Translating Policies Into Practice: A Framework to Prevent Childhood Obesity in Afterschool Programs

Michael W. Beets, Collin Webster, Ruth Saunders, Jennifer L. Huberty

Research output: Contribution to journalArticlepeer-review

43 Scopus citations


Afterschool programs (3-6 p.m.) are positioned to play a critical role in combating childhood obesity. To this end, state and national organizations have developed policies related to promoting physical activity and guiding the nutritional quality of snacks served in afterschool programs. No conceptual frameworks, however, are available that describe the process of how afterschool programs will translate such policies into daily practice to reach eventual outcomes. Drawing from complex systems theory, this article describes the development of a framework that identifies critical modifiable levers within afterschool programs that can be altered and/or strengthened to reach policy goals. These include the policy environment at the national, state, and local levels; individual site, afterschool program leader, staff, and child characteristics; and existing outside organizational partnerships. Use of this framework and recognition of its constituent elements have the potential to lead to the successful and sustainable adoption and implementation of physical activity and nutrition policies in afterschool programs nationwide.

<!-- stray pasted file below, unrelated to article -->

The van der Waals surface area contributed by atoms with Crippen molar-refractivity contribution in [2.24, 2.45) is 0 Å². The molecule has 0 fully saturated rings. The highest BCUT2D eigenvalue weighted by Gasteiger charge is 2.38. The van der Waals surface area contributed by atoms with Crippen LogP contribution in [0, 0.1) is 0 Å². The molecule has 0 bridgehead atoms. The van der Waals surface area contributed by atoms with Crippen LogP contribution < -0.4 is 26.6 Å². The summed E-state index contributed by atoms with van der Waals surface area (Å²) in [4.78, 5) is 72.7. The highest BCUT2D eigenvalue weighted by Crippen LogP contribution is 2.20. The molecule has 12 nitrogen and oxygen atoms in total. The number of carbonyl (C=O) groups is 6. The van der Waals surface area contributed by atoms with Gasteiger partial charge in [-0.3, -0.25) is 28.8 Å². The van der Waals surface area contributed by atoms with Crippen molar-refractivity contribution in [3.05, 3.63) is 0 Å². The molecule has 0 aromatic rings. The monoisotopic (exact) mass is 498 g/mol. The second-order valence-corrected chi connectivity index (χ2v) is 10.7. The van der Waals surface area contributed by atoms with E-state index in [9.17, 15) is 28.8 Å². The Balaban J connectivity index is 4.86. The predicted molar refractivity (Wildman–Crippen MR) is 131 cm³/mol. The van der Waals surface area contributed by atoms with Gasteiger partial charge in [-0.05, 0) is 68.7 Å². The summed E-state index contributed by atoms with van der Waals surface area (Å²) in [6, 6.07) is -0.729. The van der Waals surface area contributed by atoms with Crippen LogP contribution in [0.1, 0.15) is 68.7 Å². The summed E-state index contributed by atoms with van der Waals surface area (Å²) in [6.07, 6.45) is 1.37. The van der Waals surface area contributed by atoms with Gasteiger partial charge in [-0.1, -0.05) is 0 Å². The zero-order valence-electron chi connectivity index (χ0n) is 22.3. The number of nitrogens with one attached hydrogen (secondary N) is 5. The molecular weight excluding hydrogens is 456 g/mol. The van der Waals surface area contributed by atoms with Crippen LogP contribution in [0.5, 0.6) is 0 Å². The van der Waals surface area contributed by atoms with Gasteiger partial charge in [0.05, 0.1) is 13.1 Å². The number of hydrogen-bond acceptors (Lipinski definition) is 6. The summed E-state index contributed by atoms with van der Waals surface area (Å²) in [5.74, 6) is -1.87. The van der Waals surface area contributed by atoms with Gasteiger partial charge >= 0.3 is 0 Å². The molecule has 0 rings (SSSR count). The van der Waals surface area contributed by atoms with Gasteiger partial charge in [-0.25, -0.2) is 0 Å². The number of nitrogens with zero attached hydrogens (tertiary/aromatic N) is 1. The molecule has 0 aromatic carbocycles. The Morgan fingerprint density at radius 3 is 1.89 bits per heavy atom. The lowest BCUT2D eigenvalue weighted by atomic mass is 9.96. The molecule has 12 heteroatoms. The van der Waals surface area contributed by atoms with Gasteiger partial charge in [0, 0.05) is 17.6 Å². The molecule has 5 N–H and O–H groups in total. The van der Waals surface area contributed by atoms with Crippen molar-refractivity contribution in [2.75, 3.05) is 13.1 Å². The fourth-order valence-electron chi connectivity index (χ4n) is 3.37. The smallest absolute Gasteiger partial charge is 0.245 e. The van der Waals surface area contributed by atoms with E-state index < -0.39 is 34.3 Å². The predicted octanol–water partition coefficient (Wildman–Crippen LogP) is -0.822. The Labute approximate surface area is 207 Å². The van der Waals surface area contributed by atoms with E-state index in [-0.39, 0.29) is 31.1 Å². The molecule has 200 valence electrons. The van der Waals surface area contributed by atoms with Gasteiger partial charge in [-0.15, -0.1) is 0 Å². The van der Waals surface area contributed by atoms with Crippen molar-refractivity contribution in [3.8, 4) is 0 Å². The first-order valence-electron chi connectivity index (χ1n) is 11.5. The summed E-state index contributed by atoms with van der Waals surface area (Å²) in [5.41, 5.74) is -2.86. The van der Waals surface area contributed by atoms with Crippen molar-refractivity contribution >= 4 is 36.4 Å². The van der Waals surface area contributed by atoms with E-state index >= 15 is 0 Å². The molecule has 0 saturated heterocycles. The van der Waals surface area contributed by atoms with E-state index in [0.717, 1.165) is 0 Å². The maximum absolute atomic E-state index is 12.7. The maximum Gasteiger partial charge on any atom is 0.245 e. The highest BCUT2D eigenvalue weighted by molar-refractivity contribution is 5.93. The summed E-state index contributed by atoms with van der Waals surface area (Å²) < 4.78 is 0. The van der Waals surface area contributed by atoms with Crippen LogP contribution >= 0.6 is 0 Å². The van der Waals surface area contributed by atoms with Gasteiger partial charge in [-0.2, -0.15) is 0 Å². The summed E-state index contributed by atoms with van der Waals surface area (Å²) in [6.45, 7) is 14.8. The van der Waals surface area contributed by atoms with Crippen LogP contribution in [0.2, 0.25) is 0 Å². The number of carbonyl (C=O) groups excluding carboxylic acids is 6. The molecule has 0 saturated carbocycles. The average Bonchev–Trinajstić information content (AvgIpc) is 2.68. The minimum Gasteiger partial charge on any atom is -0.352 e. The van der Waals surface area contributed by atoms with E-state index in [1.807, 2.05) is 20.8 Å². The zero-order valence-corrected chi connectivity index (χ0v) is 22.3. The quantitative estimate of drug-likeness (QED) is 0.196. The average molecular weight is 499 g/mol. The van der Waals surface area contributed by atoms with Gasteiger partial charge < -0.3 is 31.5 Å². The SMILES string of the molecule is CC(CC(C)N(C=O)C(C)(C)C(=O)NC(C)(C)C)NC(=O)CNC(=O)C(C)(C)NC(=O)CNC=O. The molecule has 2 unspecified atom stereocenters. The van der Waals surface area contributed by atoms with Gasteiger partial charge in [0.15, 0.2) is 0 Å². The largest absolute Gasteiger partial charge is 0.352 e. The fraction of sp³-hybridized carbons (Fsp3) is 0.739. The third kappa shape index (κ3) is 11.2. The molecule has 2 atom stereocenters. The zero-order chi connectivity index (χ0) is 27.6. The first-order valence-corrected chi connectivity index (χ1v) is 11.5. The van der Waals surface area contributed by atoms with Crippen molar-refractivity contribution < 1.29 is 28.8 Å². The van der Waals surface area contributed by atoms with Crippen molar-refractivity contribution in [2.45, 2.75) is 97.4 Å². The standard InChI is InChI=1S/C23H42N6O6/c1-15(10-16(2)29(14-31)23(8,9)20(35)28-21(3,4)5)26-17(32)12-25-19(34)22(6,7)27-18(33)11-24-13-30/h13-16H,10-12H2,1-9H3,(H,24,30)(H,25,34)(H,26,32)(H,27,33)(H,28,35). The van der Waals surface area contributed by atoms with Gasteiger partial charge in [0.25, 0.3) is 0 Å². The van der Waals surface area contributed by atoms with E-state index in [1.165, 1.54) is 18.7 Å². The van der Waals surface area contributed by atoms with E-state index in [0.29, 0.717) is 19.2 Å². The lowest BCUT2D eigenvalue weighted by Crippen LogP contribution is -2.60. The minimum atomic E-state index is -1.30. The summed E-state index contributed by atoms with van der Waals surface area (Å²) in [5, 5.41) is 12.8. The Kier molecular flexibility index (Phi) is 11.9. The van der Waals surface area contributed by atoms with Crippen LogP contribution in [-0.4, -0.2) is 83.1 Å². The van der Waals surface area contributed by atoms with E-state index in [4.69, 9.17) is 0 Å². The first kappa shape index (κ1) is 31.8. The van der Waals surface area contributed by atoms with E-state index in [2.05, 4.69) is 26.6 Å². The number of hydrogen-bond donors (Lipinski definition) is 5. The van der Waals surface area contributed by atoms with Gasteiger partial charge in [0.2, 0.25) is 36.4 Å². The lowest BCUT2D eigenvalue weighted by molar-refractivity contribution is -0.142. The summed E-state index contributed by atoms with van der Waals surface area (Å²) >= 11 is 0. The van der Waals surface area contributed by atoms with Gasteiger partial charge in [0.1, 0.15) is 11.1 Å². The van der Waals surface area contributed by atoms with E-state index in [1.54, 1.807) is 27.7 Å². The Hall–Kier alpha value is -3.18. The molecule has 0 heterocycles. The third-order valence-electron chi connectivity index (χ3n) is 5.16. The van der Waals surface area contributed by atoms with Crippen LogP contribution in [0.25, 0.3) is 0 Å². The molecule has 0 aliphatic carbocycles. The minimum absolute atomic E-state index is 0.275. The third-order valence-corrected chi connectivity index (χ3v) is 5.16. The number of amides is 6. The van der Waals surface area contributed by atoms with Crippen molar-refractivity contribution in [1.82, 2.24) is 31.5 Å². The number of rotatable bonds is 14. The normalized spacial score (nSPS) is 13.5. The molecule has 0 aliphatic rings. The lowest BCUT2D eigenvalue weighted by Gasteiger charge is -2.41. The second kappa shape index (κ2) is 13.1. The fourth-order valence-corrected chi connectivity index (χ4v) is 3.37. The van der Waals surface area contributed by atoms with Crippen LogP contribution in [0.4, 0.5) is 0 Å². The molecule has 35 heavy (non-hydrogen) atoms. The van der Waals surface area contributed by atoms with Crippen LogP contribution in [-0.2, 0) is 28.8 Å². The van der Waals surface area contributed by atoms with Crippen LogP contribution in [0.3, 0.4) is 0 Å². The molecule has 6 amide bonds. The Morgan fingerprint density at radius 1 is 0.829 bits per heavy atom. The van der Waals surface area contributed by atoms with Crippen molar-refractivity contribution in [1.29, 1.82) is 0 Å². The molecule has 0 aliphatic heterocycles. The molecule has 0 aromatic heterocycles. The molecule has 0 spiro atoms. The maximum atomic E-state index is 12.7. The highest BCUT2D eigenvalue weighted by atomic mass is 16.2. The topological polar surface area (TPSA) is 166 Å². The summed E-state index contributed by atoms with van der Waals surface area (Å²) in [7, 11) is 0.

Original languageEnglish (US)
Pages (from-to)228-237
Number of pages10
JournalHealth promotion practice
Issue number2
StatePublished - Mar 2013
Externally publishedYes


  • children
  • moderate-to-vigorous
  • nutrition
  • physical activity
  • snacks

ASJC Scopus subject areas

  • Public Health, Environmental and Occupational Health
  • Nursing (miscellaneous)


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